Fleeting tweets, journo beats…
“New News: You are the Future” brought Andy Carvin (NPR), Sandra Hanchard (Swinburne Institute for Social Research) and Hal Crawford (Editor-in-Chief of Ninemsn) together to discuss what it means to be a journalist in the digital age. Patrick Hutchens reports.
For those with their finger on the pulse, it has become cliché to hear how audiences are liberated from their role as passive news consumers through social media. Terms like “new media” can sound like “old man-speak”.
The panel, chaired by economist and commentator Nicholas Gruen, bypassed the tired “old” debates. The general consensus was the nexus between the audience and the reporter in the online world was now very porous.
Andy Carvin, Senior Strategist for the US public broadcaster NPR, has just fewer than 74,000 followers on Twitter. He said when a work colleague asked him whether he was a journalist he told them: “I don’t know. What day is it?”
His said he did not initially see himself as a journalist, but on certain days of the week he would work as a reporter and on other days he would develop tools to “better connect with audiences”.
Carvin said he disliked the term “citizen journalist” as he thought it suggested the reporting would be bad and that there was a wall between journalists and other people who practice journalism.
The panel acknowledged Carvin represented a new and exciting form of individual journalist who connected with mass audiences. However it also agreed that centres of organizational power would still remain strong on the Internet.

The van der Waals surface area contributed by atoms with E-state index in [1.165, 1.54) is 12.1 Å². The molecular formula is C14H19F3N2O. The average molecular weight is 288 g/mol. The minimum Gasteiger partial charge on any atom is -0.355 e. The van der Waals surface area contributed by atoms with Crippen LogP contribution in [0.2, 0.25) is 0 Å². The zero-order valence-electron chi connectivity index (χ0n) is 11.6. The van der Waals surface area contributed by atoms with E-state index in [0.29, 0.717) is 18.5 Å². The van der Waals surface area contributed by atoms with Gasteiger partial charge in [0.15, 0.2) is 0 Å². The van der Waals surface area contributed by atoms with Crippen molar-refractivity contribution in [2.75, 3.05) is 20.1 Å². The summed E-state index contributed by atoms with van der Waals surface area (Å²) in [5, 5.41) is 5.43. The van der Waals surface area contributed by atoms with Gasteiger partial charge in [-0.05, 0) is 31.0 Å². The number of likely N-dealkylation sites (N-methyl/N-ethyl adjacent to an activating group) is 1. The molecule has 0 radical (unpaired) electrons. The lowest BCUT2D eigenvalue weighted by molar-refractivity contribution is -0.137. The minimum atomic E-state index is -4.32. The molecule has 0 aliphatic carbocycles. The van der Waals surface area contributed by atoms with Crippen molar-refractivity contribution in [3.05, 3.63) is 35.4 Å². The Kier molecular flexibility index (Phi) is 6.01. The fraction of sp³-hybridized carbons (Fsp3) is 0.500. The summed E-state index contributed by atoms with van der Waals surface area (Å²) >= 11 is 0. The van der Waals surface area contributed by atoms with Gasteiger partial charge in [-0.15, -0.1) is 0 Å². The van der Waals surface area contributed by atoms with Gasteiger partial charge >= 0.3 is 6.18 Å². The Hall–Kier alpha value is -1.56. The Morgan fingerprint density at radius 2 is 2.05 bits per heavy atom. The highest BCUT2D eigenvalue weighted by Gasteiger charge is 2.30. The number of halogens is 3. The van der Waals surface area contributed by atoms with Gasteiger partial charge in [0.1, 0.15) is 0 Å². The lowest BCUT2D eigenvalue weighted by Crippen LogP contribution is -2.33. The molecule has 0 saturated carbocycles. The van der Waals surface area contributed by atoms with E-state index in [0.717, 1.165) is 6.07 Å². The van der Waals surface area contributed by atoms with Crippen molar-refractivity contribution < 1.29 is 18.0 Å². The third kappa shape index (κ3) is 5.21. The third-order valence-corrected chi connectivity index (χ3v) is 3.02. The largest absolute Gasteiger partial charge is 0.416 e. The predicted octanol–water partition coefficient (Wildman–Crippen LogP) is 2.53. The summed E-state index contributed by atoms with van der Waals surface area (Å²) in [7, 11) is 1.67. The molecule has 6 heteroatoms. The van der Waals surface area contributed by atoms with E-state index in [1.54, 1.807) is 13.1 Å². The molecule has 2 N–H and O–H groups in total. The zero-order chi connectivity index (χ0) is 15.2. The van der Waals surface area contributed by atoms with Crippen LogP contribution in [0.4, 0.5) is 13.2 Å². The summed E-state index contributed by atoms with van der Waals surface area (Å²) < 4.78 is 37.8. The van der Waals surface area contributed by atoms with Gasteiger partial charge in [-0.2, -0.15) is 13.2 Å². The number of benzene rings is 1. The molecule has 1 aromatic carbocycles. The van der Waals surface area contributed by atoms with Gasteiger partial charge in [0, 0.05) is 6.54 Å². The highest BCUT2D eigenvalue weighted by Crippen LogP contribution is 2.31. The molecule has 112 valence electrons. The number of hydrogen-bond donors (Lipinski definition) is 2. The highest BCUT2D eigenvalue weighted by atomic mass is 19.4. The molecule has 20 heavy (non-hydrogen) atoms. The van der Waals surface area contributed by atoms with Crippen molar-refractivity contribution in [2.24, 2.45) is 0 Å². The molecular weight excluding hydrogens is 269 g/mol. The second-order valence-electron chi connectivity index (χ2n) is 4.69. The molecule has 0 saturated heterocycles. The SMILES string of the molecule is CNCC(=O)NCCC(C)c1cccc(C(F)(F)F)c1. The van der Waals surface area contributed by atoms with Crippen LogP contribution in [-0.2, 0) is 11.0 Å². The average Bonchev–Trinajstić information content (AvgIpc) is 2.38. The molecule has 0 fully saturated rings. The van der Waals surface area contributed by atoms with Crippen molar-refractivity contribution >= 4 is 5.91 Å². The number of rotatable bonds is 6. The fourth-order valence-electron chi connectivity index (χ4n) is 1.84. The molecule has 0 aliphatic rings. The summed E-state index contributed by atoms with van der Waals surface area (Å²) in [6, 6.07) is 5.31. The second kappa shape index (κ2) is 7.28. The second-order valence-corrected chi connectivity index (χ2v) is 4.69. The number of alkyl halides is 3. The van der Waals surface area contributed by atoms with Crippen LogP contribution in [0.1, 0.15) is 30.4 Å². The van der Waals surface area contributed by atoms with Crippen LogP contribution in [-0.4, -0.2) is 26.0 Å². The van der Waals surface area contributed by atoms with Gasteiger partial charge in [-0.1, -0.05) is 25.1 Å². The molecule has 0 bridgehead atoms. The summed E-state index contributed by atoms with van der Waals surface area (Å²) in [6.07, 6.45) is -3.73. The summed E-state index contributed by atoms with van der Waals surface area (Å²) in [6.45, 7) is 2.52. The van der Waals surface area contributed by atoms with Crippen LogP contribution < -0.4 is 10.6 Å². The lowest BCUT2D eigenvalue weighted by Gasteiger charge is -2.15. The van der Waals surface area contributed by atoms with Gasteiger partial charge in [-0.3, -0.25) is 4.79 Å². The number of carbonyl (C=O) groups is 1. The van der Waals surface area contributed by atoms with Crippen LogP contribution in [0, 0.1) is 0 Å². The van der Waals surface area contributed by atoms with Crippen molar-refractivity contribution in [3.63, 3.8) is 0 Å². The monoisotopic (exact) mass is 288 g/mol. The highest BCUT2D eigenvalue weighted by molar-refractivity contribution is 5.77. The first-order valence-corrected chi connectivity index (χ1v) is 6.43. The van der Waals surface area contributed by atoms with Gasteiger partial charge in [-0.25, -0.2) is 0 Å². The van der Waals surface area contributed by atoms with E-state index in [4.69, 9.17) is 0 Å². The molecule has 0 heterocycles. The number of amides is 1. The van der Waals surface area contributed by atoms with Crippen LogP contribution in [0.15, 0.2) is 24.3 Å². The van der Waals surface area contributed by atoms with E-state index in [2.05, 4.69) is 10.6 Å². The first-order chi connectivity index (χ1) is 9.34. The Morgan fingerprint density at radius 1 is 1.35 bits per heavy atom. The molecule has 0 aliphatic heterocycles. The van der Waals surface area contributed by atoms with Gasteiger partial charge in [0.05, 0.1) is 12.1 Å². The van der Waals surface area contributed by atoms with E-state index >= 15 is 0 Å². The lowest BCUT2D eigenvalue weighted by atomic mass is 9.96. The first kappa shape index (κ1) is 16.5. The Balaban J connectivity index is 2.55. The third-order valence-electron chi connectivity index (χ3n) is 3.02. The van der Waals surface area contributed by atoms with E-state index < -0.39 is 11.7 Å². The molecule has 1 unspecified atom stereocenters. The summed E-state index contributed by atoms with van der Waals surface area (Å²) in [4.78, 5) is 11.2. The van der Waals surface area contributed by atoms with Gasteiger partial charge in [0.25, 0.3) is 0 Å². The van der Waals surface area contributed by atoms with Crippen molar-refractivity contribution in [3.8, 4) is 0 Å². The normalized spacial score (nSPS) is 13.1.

Hal Crawford, Editor-in-Chief of Ninemsn said audiences will continue to gravitate towards established digital news websites.
Mr Crawford said Twitter was an amazing “industry facing” platform and a great tool for breaking news reporting but not as an instrument for driving people to their website.
He said articles seeded on Twitter amounted to about one per cent of the Ninemsn website’s traffic. Referrals from Facebook, on the other hand, accounted for 18 per cent of the website’s clicks.
According to the panel Facebook news stories were generally “water cooler” news shared by networks of friends.
“There is an over proportion of stories about dogs that people share,” said Mr Crawford.
“There is a refinement on that; they have to be dogs acting like humans,”
Sandra Hanchard, who previously worked with Internet measurement firm Experian Hitwise, said that rather than being interested in your demographic information, companies are now interested in grouping people into their interests, such as what types of stories they shared with friends.
“We’re more interested in people who share your behaviours than your demographics, ” says Hanchard.
Mr Carvin told the audience occasionally he’ll share videos of squirrels on surf boards and explained if he felt he needed a break from what he was doing, chances were his audience does too.
The panel closed with an agreement that while there would be a rebalancing of the relationship between news organisations and their audiences, digital mainstream companies would remain as centres of power.